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VILNIUS: The Lithuanian parliament has approved an increase in tax incentives from 20 to 30% starting 1 January 2019 as the legislation has been renewed for the next five years.

European and international authors and performers' organisations from all sectors urge Member States to support the much-needed Article -14 providing for fair and proportionate remuneration for authors and performers in the Directive on Copyright in the Digital Single Market.

Proposed by the European Parliament and backed by a large majority of its members on 12 September, the opening provision in Chapter 3 sets a fundamental guiding principle for the remuneration of authors and performers, which should be fair and proportionate to the potential and actual value of the transferred or licensed rights.

Capital and business in the cultural and creative industries have long enjoyed a dominant position over authors and creators, who are grossly underpaid for their work and can barely sustain a decent living as freelancers or employees. The overall regulatory environment does not adequately protect them, as the weakest party, it mostly supports the industry.

The core value of the copyright licensing system relies on the creativity of authors and performers. Their remuneration should therefore be at the heart of the industries’ business model and not be considered merely as an adjustment variable.

This is what the European Parliament’s Article -14 aims to acknowledge: that authors and performers must get a fair share of the revenues generated by their work. In light of the unbalanced bargaining position of most authors and performers when discussing their terms and conditions of engagement, various mechanisms exist today to warrant their proportionate remuneration across cultural and creative sectors worldwide. The proportionate remuneration of authors and performers and the principle asserting it must encompass all such mechanisms. Art -14 therefore clarifies that, in addition to implementing the principle of fair and proportionate remuneration in contracts, Member States may provide for additional mechanisms, such as collective bargaining agreements, collective rights management or statutory remuneration mechanisms, to collectively protect authors and performers and address the specificities of each sector and category of creators.

Establishing common remuneration rules mitigates the potential volume of litigation and provides legal security and economic predictability for the cultural and creative industries. Ensuring a level-playing field for European authors and performers is also paramount as global content producers are emerging on the European market. It is therefore a future-proof solution both for Europe’s authors and performers and for the industries as a whole, particularly in the online environment.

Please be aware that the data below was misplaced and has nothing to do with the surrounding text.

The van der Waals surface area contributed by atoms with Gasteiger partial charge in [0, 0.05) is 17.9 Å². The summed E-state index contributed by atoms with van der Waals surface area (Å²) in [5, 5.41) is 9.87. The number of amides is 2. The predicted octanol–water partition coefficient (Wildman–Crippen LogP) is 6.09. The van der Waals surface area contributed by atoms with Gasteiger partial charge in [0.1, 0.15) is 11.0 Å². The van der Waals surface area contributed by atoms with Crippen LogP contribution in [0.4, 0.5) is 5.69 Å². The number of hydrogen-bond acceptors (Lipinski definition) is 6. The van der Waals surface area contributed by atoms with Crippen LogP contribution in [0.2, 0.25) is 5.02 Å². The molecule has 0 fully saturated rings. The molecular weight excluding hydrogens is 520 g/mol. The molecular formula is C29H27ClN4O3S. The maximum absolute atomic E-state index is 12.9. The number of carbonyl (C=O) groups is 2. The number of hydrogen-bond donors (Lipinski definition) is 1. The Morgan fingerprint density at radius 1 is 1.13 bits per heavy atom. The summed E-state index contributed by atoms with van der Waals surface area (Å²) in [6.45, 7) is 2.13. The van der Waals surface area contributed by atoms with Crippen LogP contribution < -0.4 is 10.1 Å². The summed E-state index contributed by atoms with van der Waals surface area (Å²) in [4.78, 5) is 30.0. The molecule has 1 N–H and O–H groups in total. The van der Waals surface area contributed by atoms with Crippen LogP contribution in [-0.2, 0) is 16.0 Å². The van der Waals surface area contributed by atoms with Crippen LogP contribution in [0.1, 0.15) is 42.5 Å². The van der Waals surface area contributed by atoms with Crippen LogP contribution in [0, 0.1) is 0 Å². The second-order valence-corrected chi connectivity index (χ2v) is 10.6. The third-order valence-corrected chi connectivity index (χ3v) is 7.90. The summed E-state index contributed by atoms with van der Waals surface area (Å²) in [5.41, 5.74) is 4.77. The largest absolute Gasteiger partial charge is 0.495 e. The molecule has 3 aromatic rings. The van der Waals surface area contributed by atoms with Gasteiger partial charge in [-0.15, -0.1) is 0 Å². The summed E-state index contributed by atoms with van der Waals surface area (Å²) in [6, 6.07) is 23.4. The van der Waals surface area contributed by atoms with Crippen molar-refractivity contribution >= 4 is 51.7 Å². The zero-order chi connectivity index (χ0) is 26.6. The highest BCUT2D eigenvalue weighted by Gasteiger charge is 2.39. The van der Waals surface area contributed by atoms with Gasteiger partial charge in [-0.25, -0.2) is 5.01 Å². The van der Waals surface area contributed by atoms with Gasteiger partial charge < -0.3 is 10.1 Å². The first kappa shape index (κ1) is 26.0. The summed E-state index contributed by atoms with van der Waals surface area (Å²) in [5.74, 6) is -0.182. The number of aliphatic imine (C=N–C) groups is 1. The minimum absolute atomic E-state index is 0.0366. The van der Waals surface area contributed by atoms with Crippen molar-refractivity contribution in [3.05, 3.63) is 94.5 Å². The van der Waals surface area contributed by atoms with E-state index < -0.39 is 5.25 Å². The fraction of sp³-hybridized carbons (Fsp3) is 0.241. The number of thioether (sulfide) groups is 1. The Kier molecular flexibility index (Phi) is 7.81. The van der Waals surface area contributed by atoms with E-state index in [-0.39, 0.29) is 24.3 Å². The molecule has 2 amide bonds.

As strong supporters of the Parliament’s proposal, we reiterate our calls on EU institutions to safeguard Article -14 and caution against the adoption of any legislation that would marginalise authors and performers or deprive them of a fair and proportionate share of the revenue generated by their work.

It is now up to the Council and Member States to actually deliver on previous general statements in favour of authors and performers. It is time to agree, in the trilogue negotiations, on an Article -14 that will strengthen Europe’s creative community and its cultural wealth in the digital era. 

Association of European Performers’ Organisations, Xavier Blanc, General Secretary
International Council of Music Creators, Eddie Schwartz, President    
International Confederation of Societies of Authors and Composers, Gadi Oron, Director General
European Federation of Journalists, Ricardo Gutierrez, General Secretary    
European Visual Artists, Carola Streul, Secretary General
Federation of European Film Directors, Pauline Durand-Vialle, Chief Executive
International Federation of Actors, Dominick Luquer, General Secretary    
International Federation of Musicians, Benoît Machuel, General Secretary
Federation of Screenwriters in Europe, David Kavanagh, Executive Officer
International Federation of Journalists, Anthony Bellanger, General Secretary    
International Artists Organisation, Nacho Garcia Vega, President
UNI MEI, Johannes Studinger, Head of UNI MEI
Society of Audiovisual Authors, Cécile Despringre, Executive Director    
Writers & Directors Worldwide, Horacio Maldonado, President

MIDPOINT´s feature-length film orientated program Feature Launch offered the post-production follow-up for its alumni project ZANA (writer and director Antoneta Kastrati).